Renewable Energy Guarantees of Origin (REGOs) just keep hitting record high prices. Why are they so expensive, and will prices come down again?

A few years ago, Renewable Energy Guarantees of Origin were changing hands for just 20p a certificate. These certificates are issued to renewable generators, one for every MWh of power, to prove their green origin. They are frequently sold separately from the energy itself; a supplier might get its energy from a mix of sources and then buy REGOs from green generators to match it. This can be cheaper for the supplier than buying the energy and REGO together from the same renewable generator. The key thing is that the supplier’s end-of-year accounting shows that every unit of energy sold as renewable was backed up by a REGO.

By December 2019, when analysts Cornwall Insight began issuing a regular REGO pricing survey, a REGO for use in a supplier’s 2020-21 accounting would have cost them 66p – a big increase in percentage terms, but still small sums overall.

But in the past couple of years, the price of REGOs has rocketed, hitting a record high of £20 in October 2023. Why?

Rising demand for green tariffs

One of the reasons for this is actually good news: there is simply more demand for renewable electricity. Both businesses and households are making more environmentally conscious buying decisions, including their energy sourcing. Suppliers are responding by attempting to meet that demand; over half of new electricity tariffs are now labelled as “renewable” or “green”. Most suppliers find that the easiest way to meet the legal requirements for a green tariff is through buying enough REGOs to match the energy sold. So the law of supply and demand means that REGOs are getting more pricey.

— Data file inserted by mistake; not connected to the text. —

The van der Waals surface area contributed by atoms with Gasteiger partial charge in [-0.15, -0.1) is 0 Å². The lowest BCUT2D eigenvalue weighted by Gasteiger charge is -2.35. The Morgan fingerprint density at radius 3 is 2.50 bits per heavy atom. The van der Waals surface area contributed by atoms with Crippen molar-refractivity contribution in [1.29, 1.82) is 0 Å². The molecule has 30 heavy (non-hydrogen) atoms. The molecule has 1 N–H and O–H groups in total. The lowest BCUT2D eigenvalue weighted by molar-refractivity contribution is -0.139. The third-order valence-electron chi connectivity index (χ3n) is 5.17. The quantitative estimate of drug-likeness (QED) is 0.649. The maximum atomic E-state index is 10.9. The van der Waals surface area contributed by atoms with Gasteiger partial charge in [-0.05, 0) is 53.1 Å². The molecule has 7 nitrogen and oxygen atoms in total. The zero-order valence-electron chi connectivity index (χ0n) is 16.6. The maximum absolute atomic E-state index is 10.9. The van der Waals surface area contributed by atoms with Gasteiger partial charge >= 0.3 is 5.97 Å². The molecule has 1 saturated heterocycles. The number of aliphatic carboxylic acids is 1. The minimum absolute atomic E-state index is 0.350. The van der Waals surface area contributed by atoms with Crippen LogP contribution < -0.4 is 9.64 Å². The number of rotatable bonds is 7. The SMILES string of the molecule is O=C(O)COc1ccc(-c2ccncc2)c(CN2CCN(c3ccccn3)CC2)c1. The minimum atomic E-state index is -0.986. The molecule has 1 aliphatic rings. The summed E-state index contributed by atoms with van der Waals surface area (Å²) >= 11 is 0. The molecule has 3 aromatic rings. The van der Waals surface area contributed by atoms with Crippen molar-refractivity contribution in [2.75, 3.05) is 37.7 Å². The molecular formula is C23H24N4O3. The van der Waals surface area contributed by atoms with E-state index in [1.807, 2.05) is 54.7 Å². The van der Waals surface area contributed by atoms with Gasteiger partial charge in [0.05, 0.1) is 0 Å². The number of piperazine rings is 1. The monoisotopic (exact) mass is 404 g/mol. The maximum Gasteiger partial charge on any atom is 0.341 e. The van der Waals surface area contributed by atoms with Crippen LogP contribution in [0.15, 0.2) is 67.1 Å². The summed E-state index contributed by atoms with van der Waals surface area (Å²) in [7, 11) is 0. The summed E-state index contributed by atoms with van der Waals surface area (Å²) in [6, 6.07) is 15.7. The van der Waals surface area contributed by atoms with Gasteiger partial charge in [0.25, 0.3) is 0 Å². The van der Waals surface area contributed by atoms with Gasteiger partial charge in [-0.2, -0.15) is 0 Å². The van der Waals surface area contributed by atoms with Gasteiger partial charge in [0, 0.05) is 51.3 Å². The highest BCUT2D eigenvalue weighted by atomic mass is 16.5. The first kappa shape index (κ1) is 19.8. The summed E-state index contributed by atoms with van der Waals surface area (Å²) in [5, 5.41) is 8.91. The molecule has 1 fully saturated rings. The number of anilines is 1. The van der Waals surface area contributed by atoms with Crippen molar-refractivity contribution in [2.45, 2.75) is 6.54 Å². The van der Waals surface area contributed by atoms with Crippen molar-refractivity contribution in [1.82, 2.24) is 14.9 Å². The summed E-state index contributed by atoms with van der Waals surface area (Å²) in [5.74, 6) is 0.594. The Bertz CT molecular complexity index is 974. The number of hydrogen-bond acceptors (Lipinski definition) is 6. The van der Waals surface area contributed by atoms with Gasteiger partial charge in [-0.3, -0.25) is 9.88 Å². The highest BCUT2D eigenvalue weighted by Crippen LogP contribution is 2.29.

The CPPA boom

Corporate power purchase agreements (CPPAs) had a record year in 2023, as businesses struck deals worth 46GW of power. This form of energy sourcing is rapidly growing in popularity as a way to help businesses reduce their carbon footprint, save money and develop some measure of energy security. A CPPA involves signing a deal directly with a renewable generator, with the agreement often managed by a supplier. To make up for the times when the generation asset isn’t producing anything, the supplier will make up the shortfall with grid energy, then buy REGOs to match this grid energy so the company’s sourcing can still be labelled 100% green. CPPAs are clearly going from strength to strength, with new contracts up 12% year on year, and this means another source of demand for REGOs.

Lagging on generation targets

The UK has ambitious targets for renewable generation: 50GW of offshore wind and 70GW of solar by 2030. But the offshore wind strategy was blown off course in 2023 after a catastrophic tendering round received zero bids. The government is now attempting to correct course by increasing the maximum price for projects and reshaping the Contracts for Difference system to do better in future. But the setback for the most recent funding round has still slowed down the creation of new green generation capacity in the UK. And this means fewer REGOs available than might have been predicted.


Before Brexit, the UK’s system for labelling a unit of green energy was harmonised with the EU system. Suppliers had the choice between using UK-sourced REGOs or importing Guarantee of Origin (GoO) certificates from the EU. But the UK government no longer accepts GoOs as valid, so suppliers can only source their certificates from UK generators. This contributes to the supply shortage.

Will REGO prices come down again?

The price of REGOs may fluctuate in future, but the days when they cost just a few pence are almost certainly gone for good. If your business is on a renewable supplier tariff or CPPA, the price of REGOs will continue to make up a significant portion of your energy costs. Businesses with high-volume energy consumption should develop a strategy for protecting their budgets against this volatile element of their energy bills.

(For full definitions of the carbon-related terminology in this article, check out our Energy & Carbon Dictionary.)

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